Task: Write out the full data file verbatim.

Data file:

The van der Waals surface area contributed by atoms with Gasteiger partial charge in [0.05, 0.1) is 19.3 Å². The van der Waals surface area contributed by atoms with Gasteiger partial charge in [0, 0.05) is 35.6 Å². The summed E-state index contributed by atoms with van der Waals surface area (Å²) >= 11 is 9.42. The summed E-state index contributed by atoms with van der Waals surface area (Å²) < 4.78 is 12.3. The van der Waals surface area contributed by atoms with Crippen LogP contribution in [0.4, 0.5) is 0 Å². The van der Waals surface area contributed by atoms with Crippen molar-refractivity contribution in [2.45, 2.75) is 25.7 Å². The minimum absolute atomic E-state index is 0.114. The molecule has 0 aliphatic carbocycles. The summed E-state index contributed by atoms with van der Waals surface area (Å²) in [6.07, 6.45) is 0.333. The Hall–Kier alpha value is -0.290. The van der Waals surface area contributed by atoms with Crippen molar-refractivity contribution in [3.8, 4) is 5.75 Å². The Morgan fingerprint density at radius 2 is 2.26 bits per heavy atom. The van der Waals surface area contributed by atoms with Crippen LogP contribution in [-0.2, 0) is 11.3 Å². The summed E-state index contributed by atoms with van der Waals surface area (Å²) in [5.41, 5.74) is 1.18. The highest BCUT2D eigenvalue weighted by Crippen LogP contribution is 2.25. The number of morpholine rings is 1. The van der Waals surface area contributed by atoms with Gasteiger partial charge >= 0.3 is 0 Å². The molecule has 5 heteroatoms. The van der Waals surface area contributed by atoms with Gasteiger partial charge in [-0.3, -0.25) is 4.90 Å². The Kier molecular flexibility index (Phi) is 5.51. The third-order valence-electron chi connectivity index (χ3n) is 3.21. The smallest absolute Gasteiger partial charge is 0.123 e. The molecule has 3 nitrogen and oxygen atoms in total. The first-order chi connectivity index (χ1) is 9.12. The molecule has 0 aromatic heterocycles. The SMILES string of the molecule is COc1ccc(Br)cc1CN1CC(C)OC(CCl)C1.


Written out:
The van der Waals surface area contributed by atoms with Gasteiger partial charge in [0.05, 0.1) is 19.3 Å². The van der Waals surface area contributed by atoms with Gasteiger partial charge in [0, 0.05) is 35.6 Å². The summed E-state index contributed by atoms with van der Waals surface area (Å²) >= 11 is 9.42. The summed E-state index contributed by atoms with van der Waals surface area (Å²) < 4.78 is 12.3. The van der Waals surface area contributed by atoms with Crippen LogP contribution in [0.4, 0.5) is 0 Å². The van der Waals surface area contributed by atoms with Crippen molar-refractivity contribution in [2.45, 2.75) is 25.7 Å². The minimum absolute atomic E-state index is 0.114. The molecule has 0 aliphatic carbocycles. The summed E-state index contributed by atoms with van der Waals surface area (Å²) in [6.07, 6.45) is 0.333. The Hall–Kier alpha value is -0.290. The van der Waals surface area contributed by atoms with Crippen molar-refractivity contribution in [3.8, 4) is 5.75 Å². The Morgan fingerprint density at radius 2 is 2.26 bits per heavy atom. The van der Waals surface area contributed by atoms with Crippen LogP contribution in [-0.2, 0) is 11.3 Å². The summed E-state index contributed by atoms with van der Waals surface area (Å²) in [5.41, 5.74) is 1.18. The highest BCUT2D eigenvalue weighted by Crippen LogP contribution is 2.25. The number of morpholine rings is 1. The van der Waals surface area contributed by atoms with Gasteiger partial charge >= 0.3 is 0 Å². The molecule has 5 heteroatoms. The van der Waals surface area contributed by atoms with Gasteiger partial charge in [-0.3, -0.25) is 4.90 Å². The Kier molecular flexibility index (Phi) is 5.51. The third-order valence-electron chi connectivity index (χ3n) is 3.21. The smallest absolute Gasteiger partial charge is 0.123 e. The molecule has 3 nitrogen and oxygen atoms in total. The first-order chi connectivity index (χ1) is 9.12. The molecule has 0 aromatic heterocycles. The SMILES string of the molecule is COc1ccc(Br)cc1CN1CC(C)OC(CCl)C1.